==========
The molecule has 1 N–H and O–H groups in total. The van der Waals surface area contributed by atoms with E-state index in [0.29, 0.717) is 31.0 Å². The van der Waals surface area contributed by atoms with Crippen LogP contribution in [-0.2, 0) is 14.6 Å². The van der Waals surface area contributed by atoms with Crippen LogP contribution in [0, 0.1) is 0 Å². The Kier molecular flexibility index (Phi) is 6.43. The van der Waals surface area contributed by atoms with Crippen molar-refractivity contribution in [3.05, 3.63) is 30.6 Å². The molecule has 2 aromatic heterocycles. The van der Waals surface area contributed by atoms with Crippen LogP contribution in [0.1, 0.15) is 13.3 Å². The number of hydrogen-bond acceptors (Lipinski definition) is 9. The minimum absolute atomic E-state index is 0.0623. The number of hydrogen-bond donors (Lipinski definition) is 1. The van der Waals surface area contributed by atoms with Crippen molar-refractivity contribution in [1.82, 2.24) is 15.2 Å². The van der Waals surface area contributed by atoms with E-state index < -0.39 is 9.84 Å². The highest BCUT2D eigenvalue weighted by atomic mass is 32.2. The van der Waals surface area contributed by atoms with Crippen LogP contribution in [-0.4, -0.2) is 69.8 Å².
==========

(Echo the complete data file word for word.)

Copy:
The molecule has 1 N–H and O–H groups in total. The van der Waals surface area contributed by atoms with E-state index in [0.29, 0.717) is 31.0 Å². The van der Waals surface area contributed by atoms with Crippen LogP contribution in [-0.2, 0) is 14.6 Å². The van der Waals surface area contributed by atoms with Crippen LogP contribution in [0, 0.1) is 0 Å². The Kier molecular flexibility index (Phi) is 6.43. The van der Waals surface area contributed by atoms with Crippen molar-refractivity contribution in [3.05, 3.63) is 30.6 Å². The molecule has 2 aromatic heterocycles. The van der Waals surface area contributed by atoms with Crippen LogP contribution in [0.1, 0.15) is 13.3 Å². The number of hydrogen-bond acceptors (Lipinski definition) is 9. The minimum absolute atomic E-state index is 0.0623. The number of hydrogen-bond donors (Lipinski definition) is 1. The van der Waals surface area contributed by atoms with Crippen molar-refractivity contribution in [1.82, 2.24) is 15.2 Å². The van der Waals surface area contributed by atoms with E-state index < -0.39 is 9.84 Å². The highest BCUT2D eigenvalue weighted by atomic mass is 32.2. The van der Waals surface area contributed by atoms with Crippen LogP contribution in [-0.4, -0.2) is 69.8 Å².